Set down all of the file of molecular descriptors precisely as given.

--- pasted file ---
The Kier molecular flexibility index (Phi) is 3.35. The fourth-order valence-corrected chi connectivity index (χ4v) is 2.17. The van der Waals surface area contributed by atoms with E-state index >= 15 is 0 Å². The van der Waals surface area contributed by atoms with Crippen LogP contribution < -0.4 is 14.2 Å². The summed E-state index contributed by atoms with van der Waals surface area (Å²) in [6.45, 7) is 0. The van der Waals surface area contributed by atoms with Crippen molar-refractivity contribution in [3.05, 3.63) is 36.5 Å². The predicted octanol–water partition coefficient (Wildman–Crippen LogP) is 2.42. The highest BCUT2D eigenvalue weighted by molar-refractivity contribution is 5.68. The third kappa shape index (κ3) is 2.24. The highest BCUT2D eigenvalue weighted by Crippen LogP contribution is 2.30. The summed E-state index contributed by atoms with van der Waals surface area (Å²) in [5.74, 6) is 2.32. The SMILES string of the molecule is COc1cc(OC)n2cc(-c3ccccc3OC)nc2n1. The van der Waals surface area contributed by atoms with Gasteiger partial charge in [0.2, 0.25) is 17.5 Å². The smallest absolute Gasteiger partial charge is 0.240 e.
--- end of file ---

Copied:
The Kier molecular flexibility index (Phi) is 3.35. The fourth-order valence-corrected chi connectivity index (χ4v) is 2.17. The van der Waals surface area contributed by atoms with E-state index >= 15 is 0 Å². The van der Waals surface area contributed by atoms with Crippen LogP contribution < -0.4 is 14.2 Å². The summed E-state index contributed by atoms with van der Waals surface area (Å²) in [6.45, 7) is 0. The van der Waals surface area contributed by atoms with Crippen molar-refractivity contribution in [3.05, 3.63) is 36.5 Å². The predicted octanol–water partition coefficient (Wildman–Crippen LogP) is 2.42. The highest BCUT2D eigenvalue weighted by molar-refractivity contribution is 5.68. The third kappa shape index (κ3) is 2.24. The highest BCUT2D eigenvalue weighted by Crippen LogP contribution is 2.30. The summed E-state index contributed by atoms with van der Waals surface area (Å²) in [5.74, 6) is 2.32. The SMILES string of the molecule is COc1cc(OC)n2cc(-c3ccccc3OC)nc2n1. The van der Waals surface area contributed by atoms with Gasteiger partial charge in [0.2, 0.25) is 17.5 Å². The smallest absolute Gasteiger partial charge is 0.240 e.